Liberals to introduce incentives to retrofit homes, rules for more net zero new homes
But net zero homes add 15% to cost of average home, a price too much for many buyers
The federal government wants existing homes to be more energy efficient and for developers to build more net zero homes.
Very shortly the Liberal government is expected to introduce changes to the national building code that will require builders to include more net zero homes — buildings that produce as much energy as they use — in housing developments in the next 15 years.
The government is also expected to announce incentives for homeowners to retrofit their existing homes so that they use less energy.
The goal of both moves is to reduce the greenhouse gas emissions from buildings — which account for 17 per cent of Canada's carbon pollution. It's all part of a list of environment measures that will roll out in the lead-up to the crucial meeting on climate between Prime Minister Justin Trudeau and the premiers in December.
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"It's really exciting to see government take a leadership position on this," said Tanya Rumak, spokeswoman for Landmark Homes, a housing developer in Edmonton. "It's very important that we start to take steps to increase the minimum standard for our homes. Net zero is one way to get there, we have a lot of exciting things ahead of us."
Rumak says as the energy costs associated with owning a home continue to rise, builders will likely choose to make more net zero homes without being encouraged to do so by government simply because people will view them as more cost effective over time.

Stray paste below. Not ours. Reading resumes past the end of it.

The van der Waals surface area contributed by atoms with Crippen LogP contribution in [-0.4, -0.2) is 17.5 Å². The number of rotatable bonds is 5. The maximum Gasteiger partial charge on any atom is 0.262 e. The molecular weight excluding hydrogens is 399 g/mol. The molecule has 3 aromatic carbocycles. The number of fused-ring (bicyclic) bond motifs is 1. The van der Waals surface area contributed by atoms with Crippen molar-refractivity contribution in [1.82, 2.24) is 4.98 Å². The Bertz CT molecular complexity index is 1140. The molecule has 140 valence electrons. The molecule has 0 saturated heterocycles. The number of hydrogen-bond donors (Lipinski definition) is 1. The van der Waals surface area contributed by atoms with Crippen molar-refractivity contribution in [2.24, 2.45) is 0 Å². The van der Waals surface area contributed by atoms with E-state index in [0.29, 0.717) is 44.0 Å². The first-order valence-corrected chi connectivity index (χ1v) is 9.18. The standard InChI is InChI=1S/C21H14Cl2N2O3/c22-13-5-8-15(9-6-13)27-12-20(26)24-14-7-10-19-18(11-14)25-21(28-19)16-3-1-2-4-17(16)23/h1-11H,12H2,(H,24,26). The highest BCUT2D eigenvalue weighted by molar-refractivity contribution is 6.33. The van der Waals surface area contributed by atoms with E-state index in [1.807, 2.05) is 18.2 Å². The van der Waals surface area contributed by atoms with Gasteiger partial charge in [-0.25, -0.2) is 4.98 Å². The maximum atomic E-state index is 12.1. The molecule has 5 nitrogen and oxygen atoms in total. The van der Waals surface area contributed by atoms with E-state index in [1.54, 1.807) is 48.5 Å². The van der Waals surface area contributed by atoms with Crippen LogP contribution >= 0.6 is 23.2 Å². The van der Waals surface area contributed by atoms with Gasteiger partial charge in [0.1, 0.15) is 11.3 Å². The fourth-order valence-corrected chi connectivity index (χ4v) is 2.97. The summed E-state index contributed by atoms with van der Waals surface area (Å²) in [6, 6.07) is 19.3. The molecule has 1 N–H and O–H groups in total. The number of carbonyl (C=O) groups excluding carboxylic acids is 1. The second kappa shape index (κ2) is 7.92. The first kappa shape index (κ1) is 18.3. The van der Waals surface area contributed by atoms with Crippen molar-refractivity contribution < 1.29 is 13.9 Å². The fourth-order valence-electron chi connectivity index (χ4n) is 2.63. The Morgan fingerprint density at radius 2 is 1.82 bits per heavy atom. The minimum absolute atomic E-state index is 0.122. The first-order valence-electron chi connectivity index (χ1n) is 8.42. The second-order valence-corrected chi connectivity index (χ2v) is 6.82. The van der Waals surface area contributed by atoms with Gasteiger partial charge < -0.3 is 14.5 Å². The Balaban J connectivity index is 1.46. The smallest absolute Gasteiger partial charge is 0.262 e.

"The carbon taxes that are coming, all of these things, start to contribute to a higher cost of living so it starts to make more sense in new construction to build it from net zero," she said.
Net zero homes use solar panels on the roof to run a high efficiency electric furnace. They are built with additional insulation, triple glazed windows among other features to improve the building's ability to retain what heat is produced by the house. These measures increase the cost of an average house by 15 per cent.
A tough sell
And while owning a net zero house may save owners on energy costs in the long run, especially with a price on carbon just over the horizon, Brent Strachan a senior vice president at Minto Communities, an Ottawa home builder, says net zero homes are still proving a tough sell.
"What we are finding is the cost is a little too much for people to invest in it, an additional $75,000 on a single-family home is a pretty big price tag up front," Strachan said.
"When you're looking at finishing your home with granite, hardwood, ceramics, things that people come to your house and say 'wow that's beautiful' — not many people comment on solar panels when they come to your house," he said. "So it's not as glamorous and a little too expensive for the average consumer to invest in."
Ian Beausoleil-Morrison, an associate professor of mechanical and aerospace engineering at Carleton University in Ottawa, is researching how homes can store solar heat year-round.
He says there is a human factor to energy efficiency and notes that despite better construction and more energy efficient appliances, homes today use about the same amount of energy they did 25 years ago.
"One of the behavioural changes we have to grapple with is our desire to live in bigger and bigger houses," said Beausoleil-Morrison. "We've offset all of the technical gains we've made over the last quarter century by living in bigger and bigger houses. That's something we have to change, that's our behaviour that has to change."
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